Now that you’ve got a solid understanding of how a bill becomes a law, let’s throw a wrench into the works. Oftentimes, the fate of a piece of legislation is affected by lobbyists – a group of people who try to influence the thinking of legislators or other public officials on a specific cause.
As a multi-billion dollar business, the insurance industry is sure to have lobbyists – strong ones – camped out on Capitol Hill. How strong? The National Association of Independent Insurers (NAII) – the nation’s leading full-service property and casualty trade association – recently grabbed the 59th spot in “Fortune” magazine’s ranking of the country’s top lobbying groups.*
The NAII beat such influential groups as the American Bar Association (No. 61), the Christian Coalition (No. 65) and America’s Community Bankers (No. 68).
NAII President and CEO Jack Ramirez attributes his association’s high ranking on the list to the expertise of its government relations staff in Washington, as well as active involvement by executives and employees of the association’s 690 member companies.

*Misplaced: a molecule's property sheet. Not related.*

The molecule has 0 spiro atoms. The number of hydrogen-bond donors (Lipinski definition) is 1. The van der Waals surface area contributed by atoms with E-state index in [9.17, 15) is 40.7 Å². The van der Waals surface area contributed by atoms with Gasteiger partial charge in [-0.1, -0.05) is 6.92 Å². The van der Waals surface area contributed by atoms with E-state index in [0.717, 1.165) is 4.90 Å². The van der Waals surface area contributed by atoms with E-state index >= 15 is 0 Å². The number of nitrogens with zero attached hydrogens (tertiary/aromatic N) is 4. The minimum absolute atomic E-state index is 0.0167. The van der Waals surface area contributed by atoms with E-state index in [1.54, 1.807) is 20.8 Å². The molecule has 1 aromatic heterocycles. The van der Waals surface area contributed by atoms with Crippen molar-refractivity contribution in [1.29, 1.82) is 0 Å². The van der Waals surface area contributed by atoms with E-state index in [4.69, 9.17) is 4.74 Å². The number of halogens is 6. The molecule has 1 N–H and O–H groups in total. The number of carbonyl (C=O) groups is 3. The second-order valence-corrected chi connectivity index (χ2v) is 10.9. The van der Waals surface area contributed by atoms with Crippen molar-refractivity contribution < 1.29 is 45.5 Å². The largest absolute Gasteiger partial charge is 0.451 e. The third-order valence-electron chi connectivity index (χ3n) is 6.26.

“This combination of skilled staffers and concerned insurance professionals exerts a collective influence that gets things done,” Ramirez says. “We’re in daily communication with legislators and their staffs on Capitol Hill and in district offices, supplying information and collecting feedback.”
According to NAII, strong personal relationships between NAII lobbyists, member company executives and members of Congress are “the backbone of the association’s political efforts.” In addition, NAII utilizes NAIIPAC, the property and casualty industry’s largest political action committee, to contribute to candidates and incumbents who share the association’s principles. More than 120 congressional candidates who received NAIIPAC financial support were elected in 2000.
*The “Fortune” survey was conducted by mail in March and April 2001 by two polling firms. “Fortune” sent surveys to more than 2,900 people, including every member of Congress, senior Capitol Hill staff, senior White House aides, professional lobbyists and top-ranking officers of the largest lobbying groups in Washington. More than 13 percent responded.